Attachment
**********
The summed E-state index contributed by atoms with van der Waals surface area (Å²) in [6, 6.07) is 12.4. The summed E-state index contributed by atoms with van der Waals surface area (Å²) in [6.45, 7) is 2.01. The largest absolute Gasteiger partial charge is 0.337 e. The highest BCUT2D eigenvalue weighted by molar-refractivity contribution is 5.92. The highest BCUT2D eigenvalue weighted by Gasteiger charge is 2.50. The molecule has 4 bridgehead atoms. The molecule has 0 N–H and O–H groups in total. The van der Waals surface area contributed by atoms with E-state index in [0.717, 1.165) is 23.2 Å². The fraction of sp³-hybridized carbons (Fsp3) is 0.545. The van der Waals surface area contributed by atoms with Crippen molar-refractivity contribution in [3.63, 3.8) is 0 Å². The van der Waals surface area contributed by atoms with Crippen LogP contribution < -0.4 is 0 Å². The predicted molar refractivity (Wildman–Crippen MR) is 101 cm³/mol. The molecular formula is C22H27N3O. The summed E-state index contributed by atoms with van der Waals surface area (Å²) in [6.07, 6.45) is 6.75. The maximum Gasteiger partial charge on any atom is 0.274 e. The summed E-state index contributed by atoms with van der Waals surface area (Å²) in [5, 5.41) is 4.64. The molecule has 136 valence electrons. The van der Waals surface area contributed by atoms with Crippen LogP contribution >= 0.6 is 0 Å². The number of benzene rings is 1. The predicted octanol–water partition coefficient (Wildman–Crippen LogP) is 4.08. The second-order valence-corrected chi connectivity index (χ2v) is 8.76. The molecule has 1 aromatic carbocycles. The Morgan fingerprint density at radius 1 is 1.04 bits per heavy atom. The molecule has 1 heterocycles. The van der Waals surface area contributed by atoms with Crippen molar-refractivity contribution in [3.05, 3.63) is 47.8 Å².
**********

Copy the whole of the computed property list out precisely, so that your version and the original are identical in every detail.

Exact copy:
The summed E-state index contributed by atoms with van der Waals surface area (Å²) in [6, 6.07) is 12.4. The summed E-state index contributed by atoms with van der Waals surface area (Å²) in [6.45, 7) is 2.01. The largest absolute Gasteiger partial charge is 0.337 e. The highest BCUT2D eigenvalue weighted by molar-refractivity contribution is 5.92. The highest BCUT2D eigenvalue weighted by Gasteiger charge is 2.50. The molecule has 4 bridgehead atoms. The molecule has 0 N–H and O–H groups in total. The van der Waals surface area contributed by atoms with E-state index in [0.717, 1.165) is 23.2 Å². The fraction of sp³-hybridized carbons (Fsp3) is 0.545. The van der Waals surface area contributed by atoms with Crippen molar-refractivity contribution in [3.63, 3.8) is 0 Å². The van der Waals surface area contributed by atoms with Crippen LogP contribution < -0.4 is 0 Å². The predicted molar refractivity (Wildman–Crippen MR) is 101 cm³/mol. The molecular formula is C22H27N3O. The summed E-state index contributed by atoms with van der Waals surface area (Å²) in [6.07, 6.45) is 6.75. The maximum Gasteiger partial charge on any atom is 0.274 e. The summed E-state index contributed by atoms with van der Waals surface area (Å²) in [5, 5.41) is 4.64. The molecule has 136 valence electrons. The van der Waals surface area contributed by atoms with Crippen LogP contribution >= 0.6 is 0 Å². The number of benzene rings is 1. The predicted octanol–water partition coefficient (Wildman–Crippen LogP) is 4.08. The second-order valence-corrected chi connectivity index (χ2v) is 8.76. The molecule has 1 aromatic carbocycles. The Morgan fingerprint density at radius 1 is 1.04 bits per heavy atom. The molecule has 1 heterocycles. The van der Waals surface area contributed by atoms with Crippen molar-refractivity contribution in [3.05, 3.63) is 47.8 Å².